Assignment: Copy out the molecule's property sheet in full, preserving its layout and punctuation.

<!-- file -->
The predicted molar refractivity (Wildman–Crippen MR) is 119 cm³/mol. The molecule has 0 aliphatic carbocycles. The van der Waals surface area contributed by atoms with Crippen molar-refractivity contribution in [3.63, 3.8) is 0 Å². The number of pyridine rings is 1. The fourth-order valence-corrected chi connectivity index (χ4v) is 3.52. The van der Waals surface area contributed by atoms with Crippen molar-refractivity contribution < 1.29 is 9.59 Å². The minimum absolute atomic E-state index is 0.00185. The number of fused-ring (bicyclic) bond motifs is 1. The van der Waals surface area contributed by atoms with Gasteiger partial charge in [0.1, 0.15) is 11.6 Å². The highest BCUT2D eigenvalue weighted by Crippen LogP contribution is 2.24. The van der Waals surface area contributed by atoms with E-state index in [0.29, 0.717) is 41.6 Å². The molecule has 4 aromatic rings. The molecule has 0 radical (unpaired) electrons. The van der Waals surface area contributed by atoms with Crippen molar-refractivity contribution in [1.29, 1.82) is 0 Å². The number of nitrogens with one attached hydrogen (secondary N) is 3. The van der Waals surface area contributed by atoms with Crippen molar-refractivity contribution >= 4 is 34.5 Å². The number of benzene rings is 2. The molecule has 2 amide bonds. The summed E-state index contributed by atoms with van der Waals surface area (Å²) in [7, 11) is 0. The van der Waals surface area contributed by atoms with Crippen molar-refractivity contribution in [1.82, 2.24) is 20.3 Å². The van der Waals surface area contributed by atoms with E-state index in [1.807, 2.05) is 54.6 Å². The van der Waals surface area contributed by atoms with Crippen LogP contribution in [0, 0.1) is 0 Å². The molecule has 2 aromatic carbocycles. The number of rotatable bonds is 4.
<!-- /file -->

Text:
The predicted molar refractivity (Wildman–Crippen MR) is 119 cm³/mol. The molecule has 0 aliphatic carbocycles. The van der Waals surface area contributed by atoms with Crippen molar-refractivity contribution in [3.63, 3.8) is 0 Å². The number of pyridine rings is 1. The fourth-order valence-corrected chi connectivity index (χ4v) is 3.52. The van der Waals surface area contributed by atoms with Crippen molar-refractivity contribution < 1.29 is 9.59 Å². The minimum absolute atomic E-state index is 0.00185. The number of fused-ring (bicyclic) bond motifs is 1. The van der Waals surface area contributed by atoms with Gasteiger partial charge in [0.1, 0.15) is 11.6 Å². The highest BCUT2D eigenvalue weighted by Crippen LogP contribution is 2.24. The van der Waals surface area contributed by atoms with E-state index in [0.29, 0.717) is 41.6 Å². The molecule has 4 aromatic rings. The molecule has 0 radical (unpaired) electrons. The van der Waals surface area contributed by atoms with Crippen molar-refractivity contribution in [1.29, 1.82) is 0 Å². The number of nitrogens with one attached hydrogen (secondary N) is 3. The van der Waals surface area contributed by atoms with Crippen molar-refractivity contribution >= 4 is 34.5 Å². The number of benzene rings is 2. The molecule has 2 amide bonds. The summed E-state index contributed by atoms with van der Waals surface area (Å²) in [7, 11) is 0. The van der Waals surface area contributed by atoms with Crippen molar-refractivity contribution in [1.82, 2.24) is 20.3 Å². The van der Waals surface area contributed by atoms with E-state index in [1.807, 2.05) is 54.6 Å². The van der Waals surface area contributed by atoms with Crippen LogP contribution in [0, 0.1) is 0 Å². The molecule has 2 aromatic carbocycles. The number of rotatable bonds is 4.